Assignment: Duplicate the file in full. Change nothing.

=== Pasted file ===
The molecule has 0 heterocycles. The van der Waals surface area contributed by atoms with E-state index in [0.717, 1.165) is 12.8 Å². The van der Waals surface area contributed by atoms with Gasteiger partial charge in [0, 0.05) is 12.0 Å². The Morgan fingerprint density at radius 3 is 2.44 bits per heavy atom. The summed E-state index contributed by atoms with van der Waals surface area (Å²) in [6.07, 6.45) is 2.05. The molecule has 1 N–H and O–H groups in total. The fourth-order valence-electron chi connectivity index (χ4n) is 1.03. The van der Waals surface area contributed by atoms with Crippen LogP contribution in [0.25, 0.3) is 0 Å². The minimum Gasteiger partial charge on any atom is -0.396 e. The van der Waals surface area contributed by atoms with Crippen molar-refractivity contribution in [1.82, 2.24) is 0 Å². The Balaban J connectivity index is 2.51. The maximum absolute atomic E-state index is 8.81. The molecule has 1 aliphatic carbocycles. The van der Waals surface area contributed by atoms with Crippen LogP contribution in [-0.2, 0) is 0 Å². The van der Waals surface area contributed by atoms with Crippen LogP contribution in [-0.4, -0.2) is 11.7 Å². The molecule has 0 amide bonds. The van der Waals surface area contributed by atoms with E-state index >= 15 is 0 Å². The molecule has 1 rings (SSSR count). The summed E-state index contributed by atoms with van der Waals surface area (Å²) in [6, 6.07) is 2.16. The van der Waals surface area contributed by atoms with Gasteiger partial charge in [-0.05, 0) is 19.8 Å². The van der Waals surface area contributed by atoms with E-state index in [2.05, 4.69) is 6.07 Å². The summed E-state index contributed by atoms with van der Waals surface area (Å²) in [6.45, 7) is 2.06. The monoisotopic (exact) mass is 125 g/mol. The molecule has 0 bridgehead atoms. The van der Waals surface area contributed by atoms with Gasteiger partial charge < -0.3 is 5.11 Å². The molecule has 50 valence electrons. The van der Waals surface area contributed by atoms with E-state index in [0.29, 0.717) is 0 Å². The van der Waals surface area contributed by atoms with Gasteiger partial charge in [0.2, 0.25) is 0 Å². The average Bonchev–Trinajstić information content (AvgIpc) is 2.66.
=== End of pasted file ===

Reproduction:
The molecule has 0 heterocycles. The van der Waals surface area contributed by atoms with E-state index in [0.717, 1.165) is 12.8 Å². The van der Waals surface area contributed by atoms with Gasteiger partial charge in [0, 0.05) is 12.0 Å². The Morgan fingerprint density at radius 3 is 2.44 bits per heavy atom. The summed E-state index contributed by atoms with van der Waals surface area (Å²) in [6.07, 6.45) is 2.05. The molecule has 1 N–H and O–H groups in total. The fourth-order valence-electron chi connectivity index (χ4n) is 1.03. The van der Waals surface area contributed by atoms with Crippen LogP contribution in [0.25, 0.3) is 0 Å². The minimum Gasteiger partial charge on any atom is -0.396 e. The van der Waals surface area contributed by atoms with Crippen molar-refractivity contribution in [1.82, 2.24) is 0 Å². The Balaban J connectivity index is 2.51. The maximum absolute atomic E-state index is 8.81. The molecule has 1 aliphatic carbocycles. The van der Waals surface area contributed by atoms with Crippen LogP contribution in [-0.2, 0) is 0 Å². The van der Waals surface area contributed by atoms with Crippen LogP contribution in [-0.4, -0.2) is 11.7 Å². The molecule has 0 amide bonds. The van der Waals surface area contributed by atoms with E-state index >= 15 is 0 Å². The molecule has 1 rings (SSSR count). The summed E-state index contributed by atoms with van der Waals surface area (Å²) in [6, 6.07) is 2.16. The van der Waals surface area contributed by atoms with Gasteiger partial charge in [-0.05, 0) is 19.8 Å². The van der Waals surface area contributed by atoms with E-state index in [2.05, 4.69) is 6.07 Å². The summed E-state index contributed by atoms with van der Waals surface area (Å²) in [6.45, 7) is 2.06. The monoisotopic (exact) mass is 125 g/mol. The molecule has 0 bridgehead atoms. The van der Waals surface area contributed by atoms with Gasteiger partial charge < -0.3 is 5.11 Å². The molecule has 50 valence electrons. The van der Waals surface area contributed by atoms with E-state index in [0.29, 0.717) is 0 Å². The van der Waals surface area contributed by atoms with Gasteiger partial charge in [0.2, 0.25) is 0 Å². The average Bonchev–Trinajstić information content (AvgIpc) is 2.66.